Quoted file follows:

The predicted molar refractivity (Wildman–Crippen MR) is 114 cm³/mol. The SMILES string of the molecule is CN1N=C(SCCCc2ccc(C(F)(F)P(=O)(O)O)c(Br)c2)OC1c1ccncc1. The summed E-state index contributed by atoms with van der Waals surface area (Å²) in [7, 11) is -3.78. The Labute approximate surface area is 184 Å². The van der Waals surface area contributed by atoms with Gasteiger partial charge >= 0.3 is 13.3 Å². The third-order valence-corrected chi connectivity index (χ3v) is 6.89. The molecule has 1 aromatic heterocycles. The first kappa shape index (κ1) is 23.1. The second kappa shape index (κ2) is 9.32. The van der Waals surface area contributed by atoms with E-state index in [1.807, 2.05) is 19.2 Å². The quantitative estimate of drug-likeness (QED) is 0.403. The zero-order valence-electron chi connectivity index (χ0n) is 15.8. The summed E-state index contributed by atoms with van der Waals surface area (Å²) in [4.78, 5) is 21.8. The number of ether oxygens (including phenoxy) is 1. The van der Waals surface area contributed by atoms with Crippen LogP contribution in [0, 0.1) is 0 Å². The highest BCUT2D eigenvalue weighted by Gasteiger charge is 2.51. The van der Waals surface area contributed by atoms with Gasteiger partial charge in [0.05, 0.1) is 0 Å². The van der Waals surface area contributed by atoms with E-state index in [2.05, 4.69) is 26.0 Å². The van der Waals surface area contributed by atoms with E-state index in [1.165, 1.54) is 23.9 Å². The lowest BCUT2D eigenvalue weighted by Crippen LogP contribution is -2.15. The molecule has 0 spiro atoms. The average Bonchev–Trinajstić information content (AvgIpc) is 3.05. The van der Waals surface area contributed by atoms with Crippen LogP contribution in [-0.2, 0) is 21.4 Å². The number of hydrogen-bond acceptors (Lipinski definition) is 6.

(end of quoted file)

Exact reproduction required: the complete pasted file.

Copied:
The predicted molar refractivity (Wildman–Crippen MR) is 114 cm³/mol. The SMILES string of the molecule is CN1N=C(SCCCc2ccc(C(F)(F)P(=O)(O)O)c(Br)c2)OC1c1ccncc1. The summed E-state index contributed by atoms with van der Waals surface area (Å²) in [7, 11) is -3.78. The Labute approximate surface area is 184 Å². The van der Waals surface area contributed by atoms with Gasteiger partial charge >= 0.3 is 13.3 Å². The third-order valence-corrected chi connectivity index (χ3v) is 6.89. The molecule has 1 aromatic heterocycles. The first kappa shape index (κ1) is 23.1. The second kappa shape index (κ2) is 9.32. The van der Waals surface area contributed by atoms with E-state index in [1.807, 2.05) is 19.2 Å². The quantitative estimate of drug-likeness (QED) is 0.403. The zero-order valence-electron chi connectivity index (χ0n) is 15.8. The summed E-state index contributed by atoms with van der Waals surface area (Å²) in [4.78, 5) is 21.8. The number of ether oxygens (including phenoxy) is 1. The van der Waals surface area contributed by atoms with Crippen LogP contribution in [0, 0.1) is 0 Å². The highest BCUT2D eigenvalue weighted by Gasteiger charge is 2.51. The van der Waals surface area contributed by atoms with Gasteiger partial charge in [0.05, 0.1) is 0 Å². The van der Waals surface area contributed by atoms with E-state index in [2.05, 4.69) is 26.0 Å². The van der Waals surface area contributed by atoms with E-state index in [1.165, 1.54) is 23.9 Å². The lowest BCUT2D eigenvalue weighted by Crippen LogP contribution is -2.15. The molecule has 0 spiro atoms. The average Bonchev–Trinajstić information content (AvgIpc) is 3.05. The van der Waals surface area contributed by atoms with Crippen LogP contribution in [-0.2, 0) is 21.4 Å². The number of hydrogen-bond acceptors (Lipinski definition) is 6.